Last Chance Emails Best Practices And Tips On Writing

How to make last chance emails

No matter how desirable your product is, your customers might forget about it, making you lose out on potential profits. Last chance emails help you avoid such situations by reminding, offering sweet deals and discounts, and emphasizing that the offer is short-lived and will be gone soon. It’s a win-win deal for all parties — your customers get a discount, while you get more sales.

In this article, we’ll talk about the most popular types of last chance emails, their place in the email marketing strategy, and how you can craft your own FOMO messages that will help you get more profit from your existing customer base.

What is the last chance email?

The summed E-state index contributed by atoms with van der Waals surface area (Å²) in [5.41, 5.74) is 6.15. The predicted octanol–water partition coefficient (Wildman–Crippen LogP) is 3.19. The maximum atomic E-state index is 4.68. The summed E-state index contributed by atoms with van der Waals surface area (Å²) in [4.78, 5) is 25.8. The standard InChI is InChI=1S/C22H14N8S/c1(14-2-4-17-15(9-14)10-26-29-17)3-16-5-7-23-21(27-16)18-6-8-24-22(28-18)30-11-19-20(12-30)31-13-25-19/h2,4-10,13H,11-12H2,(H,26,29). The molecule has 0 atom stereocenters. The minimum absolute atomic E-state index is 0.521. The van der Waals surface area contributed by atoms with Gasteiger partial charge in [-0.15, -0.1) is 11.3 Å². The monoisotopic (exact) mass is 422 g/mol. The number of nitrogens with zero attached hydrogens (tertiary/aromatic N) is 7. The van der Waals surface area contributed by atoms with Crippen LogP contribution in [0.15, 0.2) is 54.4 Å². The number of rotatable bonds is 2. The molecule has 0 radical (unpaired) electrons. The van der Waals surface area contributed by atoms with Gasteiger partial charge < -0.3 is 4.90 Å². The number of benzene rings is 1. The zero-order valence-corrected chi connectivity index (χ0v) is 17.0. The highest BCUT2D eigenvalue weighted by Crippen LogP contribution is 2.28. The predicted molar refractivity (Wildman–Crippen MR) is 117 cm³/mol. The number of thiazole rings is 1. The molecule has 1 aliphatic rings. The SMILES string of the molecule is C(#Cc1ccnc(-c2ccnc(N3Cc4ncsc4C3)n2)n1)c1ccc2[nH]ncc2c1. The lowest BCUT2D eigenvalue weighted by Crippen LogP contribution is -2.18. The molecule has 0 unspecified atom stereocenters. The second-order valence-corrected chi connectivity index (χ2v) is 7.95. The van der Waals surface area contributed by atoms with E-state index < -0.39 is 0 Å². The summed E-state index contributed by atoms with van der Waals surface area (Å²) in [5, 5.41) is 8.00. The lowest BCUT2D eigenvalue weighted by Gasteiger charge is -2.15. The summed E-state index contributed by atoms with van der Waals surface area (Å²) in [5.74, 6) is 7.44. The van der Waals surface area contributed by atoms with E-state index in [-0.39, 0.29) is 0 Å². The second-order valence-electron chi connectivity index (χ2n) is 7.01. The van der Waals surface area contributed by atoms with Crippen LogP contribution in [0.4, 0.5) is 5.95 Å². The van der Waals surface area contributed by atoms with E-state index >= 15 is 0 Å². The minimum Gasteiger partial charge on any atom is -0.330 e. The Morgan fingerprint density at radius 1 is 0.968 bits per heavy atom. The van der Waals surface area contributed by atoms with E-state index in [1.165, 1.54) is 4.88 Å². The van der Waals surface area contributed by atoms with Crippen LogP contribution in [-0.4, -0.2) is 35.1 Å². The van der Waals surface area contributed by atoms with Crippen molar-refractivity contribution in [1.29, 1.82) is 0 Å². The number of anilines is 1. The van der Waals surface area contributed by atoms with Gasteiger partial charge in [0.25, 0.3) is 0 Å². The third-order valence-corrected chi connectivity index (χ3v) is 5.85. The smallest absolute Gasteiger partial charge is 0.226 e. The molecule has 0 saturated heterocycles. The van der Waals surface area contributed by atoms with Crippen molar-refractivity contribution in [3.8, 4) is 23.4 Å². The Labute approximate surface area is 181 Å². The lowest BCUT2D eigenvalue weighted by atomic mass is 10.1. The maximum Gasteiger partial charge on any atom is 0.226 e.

This type of email is sent directly to customers as a last-ditch effort to get them to buy the product. Last chance emails aim to get people to act on expiring offers, and they do it by triggering “fear of missing out”, or FOMO for short.

It is a powerful mechanism that may get people to feel anxiety or insecurity over missing something or being left out, isolated, from things everyone else is part of.

Most common types of last chance emails

Usually, companies send last chance emails close to the end of the deal. Depending on your business and audience, you may want to send it on the last day, 24 or 48 hours before the end, and in some cases, an hour or a few before.

Also, different situations need different messages. Here are the most common types of last chance emails and email marketing tips.

This offer expires

One of the reasons time-limited deals work is because anxiety fuels impulse. Like countdown timers on landing pages and in reminder emails remind your customers that time is running out and they have to act now.